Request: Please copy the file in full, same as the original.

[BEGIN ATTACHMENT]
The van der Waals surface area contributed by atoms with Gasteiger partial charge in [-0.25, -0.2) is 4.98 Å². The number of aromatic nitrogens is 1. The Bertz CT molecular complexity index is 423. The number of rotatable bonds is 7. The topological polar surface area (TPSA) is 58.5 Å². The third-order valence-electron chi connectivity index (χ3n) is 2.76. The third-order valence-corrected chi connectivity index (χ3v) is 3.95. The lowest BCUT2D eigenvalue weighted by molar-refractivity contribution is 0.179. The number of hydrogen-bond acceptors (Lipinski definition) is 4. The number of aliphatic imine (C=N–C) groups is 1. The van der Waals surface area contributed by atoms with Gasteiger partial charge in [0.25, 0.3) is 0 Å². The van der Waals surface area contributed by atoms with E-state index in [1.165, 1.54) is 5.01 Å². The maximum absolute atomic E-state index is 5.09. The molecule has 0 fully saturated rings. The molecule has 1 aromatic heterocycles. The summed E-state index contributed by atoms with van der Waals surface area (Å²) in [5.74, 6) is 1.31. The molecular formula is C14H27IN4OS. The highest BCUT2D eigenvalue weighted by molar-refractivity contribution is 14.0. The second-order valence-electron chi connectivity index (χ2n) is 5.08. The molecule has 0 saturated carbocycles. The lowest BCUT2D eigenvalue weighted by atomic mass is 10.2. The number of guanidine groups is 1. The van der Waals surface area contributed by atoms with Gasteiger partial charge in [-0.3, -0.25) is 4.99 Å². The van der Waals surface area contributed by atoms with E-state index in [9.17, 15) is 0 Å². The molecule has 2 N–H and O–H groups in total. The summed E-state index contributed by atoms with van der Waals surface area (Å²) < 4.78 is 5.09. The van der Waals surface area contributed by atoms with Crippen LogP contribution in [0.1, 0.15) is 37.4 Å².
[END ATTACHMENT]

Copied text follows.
The van der Waals surface area contributed by atoms with Gasteiger partial charge in [-0.25, -0.2) is 4.98 Å². The number of aromatic nitrogens is 1. The Bertz CT molecular complexity index is 423. The number of rotatable bonds is 7. The topological polar surface area (TPSA) is 58.5 Å². The third-order valence-electron chi connectivity index (χ3n) is 2.76. The third-order valence-corrected chi connectivity index (χ3v) is 3.95. The lowest BCUT2D eigenvalue weighted by molar-refractivity contribution is 0.179. The number of hydrogen-bond acceptors (Lipinski definition) is 4. The number of aliphatic imine (C=N–C) groups is 1. The van der Waals surface area contributed by atoms with Gasteiger partial charge in [0.25, 0.3) is 0 Å². The van der Waals surface area contributed by atoms with E-state index in [1.165, 1.54) is 5.01 Å². The maximum absolute atomic E-state index is 5.09. The molecule has 0 fully saturated rings. The molecule has 1 aromatic heterocycles. The summed E-state index contributed by atoms with van der Waals surface area (Å²) in [5.74, 6) is 1.31. The molecular formula is C14H27IN4OS. The highest BCUT2D eigenvalue weighted by molar-refractivity contribution is 14.0. The second-order valence-electron chi connectivity index (χ2n) is 5.08. The molecule has 0 saturated carbocycles. The lowest BCUT2D eigenvalue weighted by atomic mass is 10.2. The number of guanidine groups is 1. The van der Waals surface area contributed by atoms with Gasteiger partial charge in [-0.3, -0.25) is 4.99 Å². The van der Waals surface area contributed by atoms with E-state index in [9.17, 15) is 0 Å². The molecule has 2 N–H and O–H groups in total. The summed E-state index contributed by atoms with van der Waals surface area (Å²) < 4.78 is 5.09. The van der Waals surface area contributed by atoms with Crippen LogP contribution in [0.1, 0.15) is 37.4 Å².